Tips when purchasing property
If not approached with due diligence, the process of purchasing property can become complicated and stressful.
It is therefore imperative that you are mindful of some common factors which may impact upon your decision to commit to your next residential or investment property purchase. An oversight of any one of these factors could have irreversible repercussions extending far beyond the settlement process.
The factors/considerations include:
Inclusions are items that are fixed to the property or into the grounds of the property and are included in the contract of sale. Personal or free-standing items such as tables, chairs and furniture are generally excluded from the sale.
Not every fixed item you see on the property may necessarily be included in the sale. The vendor for example, may wish to take the blinds or dishwasher. It is therefore crucial to review the list of inclusions and ensure that you are aware of what is, or is not, included in the sale.
These are additional to the standard conditions attached to the contract of sale. Contracts will have additional conditions and clauses that are usually tailored to the benefit of the vendor. It is important that you understand these special conditions and their overall effect on your purchase.
As these additional conditions do not form part of the standard conditions in the contract of sale, the terms are open to negotiation with the vendor, for example, on the basis of some conditions being unfair or over-burdensome on the purchaser.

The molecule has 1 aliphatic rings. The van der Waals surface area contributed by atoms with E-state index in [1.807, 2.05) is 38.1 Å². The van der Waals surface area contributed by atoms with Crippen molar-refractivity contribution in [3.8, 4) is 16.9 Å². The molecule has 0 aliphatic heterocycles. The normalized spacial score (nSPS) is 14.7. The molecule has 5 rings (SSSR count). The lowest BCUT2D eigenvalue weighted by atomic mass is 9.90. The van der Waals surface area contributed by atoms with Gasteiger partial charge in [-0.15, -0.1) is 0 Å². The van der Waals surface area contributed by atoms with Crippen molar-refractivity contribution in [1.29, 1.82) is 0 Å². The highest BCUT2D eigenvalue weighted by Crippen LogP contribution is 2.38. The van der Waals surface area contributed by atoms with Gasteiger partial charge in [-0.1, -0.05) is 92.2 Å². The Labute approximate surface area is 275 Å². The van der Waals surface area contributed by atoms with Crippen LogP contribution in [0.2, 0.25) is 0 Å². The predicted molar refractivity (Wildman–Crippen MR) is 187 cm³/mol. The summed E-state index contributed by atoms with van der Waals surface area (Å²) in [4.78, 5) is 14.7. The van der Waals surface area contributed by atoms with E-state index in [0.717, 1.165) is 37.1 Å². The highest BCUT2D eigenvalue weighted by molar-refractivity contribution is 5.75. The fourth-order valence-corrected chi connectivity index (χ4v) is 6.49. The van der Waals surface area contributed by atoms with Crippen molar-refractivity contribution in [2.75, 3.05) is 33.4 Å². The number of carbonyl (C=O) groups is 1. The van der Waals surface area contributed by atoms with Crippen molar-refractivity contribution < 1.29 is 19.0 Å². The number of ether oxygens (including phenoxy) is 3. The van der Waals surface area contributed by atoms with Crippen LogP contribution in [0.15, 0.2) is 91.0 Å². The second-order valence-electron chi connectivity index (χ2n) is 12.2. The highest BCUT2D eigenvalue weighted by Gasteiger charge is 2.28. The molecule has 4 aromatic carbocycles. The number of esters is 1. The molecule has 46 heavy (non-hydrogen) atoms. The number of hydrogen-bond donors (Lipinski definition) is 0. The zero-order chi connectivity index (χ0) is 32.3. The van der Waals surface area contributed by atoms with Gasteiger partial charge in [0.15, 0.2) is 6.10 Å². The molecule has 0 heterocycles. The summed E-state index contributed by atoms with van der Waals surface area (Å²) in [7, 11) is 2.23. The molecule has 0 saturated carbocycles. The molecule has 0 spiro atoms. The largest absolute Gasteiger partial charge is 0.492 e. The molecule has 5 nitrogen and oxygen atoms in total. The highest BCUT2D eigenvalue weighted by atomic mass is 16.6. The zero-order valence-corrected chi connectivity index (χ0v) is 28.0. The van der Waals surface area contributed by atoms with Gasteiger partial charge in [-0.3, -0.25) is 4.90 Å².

Planning Certificates and Sewerage Service Diagrams
Otherwise known as a zoning certificates, planning certificates provide information on how the land may be used and restrictions on its development. Sewerage diagrams show the location of any sewer lines on the land and may show whether the plumbing work on the property has been inspected.
Reviewing these documents and understanding the planning controls applicable to the land is essential to determining whether it is suitable for your personal use or investment objectives. It is particularly crucial when considering any modifications– be it a simple renovation, through to the demolition and re-development of the property.
Modification to property
Be mindful to review copies of all deeds, dealings and other instruments that may create a benefit or a burden on a particular part of the land that you are purchasing. Examples of these include:
- Easements: Instruments that grant other parties the right to access your land for a specific purpose, for instance, a shared driveway.
- Negative covenants: Instruments that restrict the use of the land for specific purposes, and if breached the Local Council, the original developer, or your neighbours can take legal action against you.
- Positive covenants: Promises to do something, such as building a shared fence or to contribute towards the maintenance of a shared driveway.
Understanding these common yet crucial factors before “signing the dotted line” will alleviate any speed-bumps during your conveyancing process and ensure that you are not caught off-guard with any unwelcomed surprises.
A competent solicitor has a duty to ensure that you are properly advised and informed from the very outset up and until receiving keys to your new property.
Khodr Ghantous and Ian Wang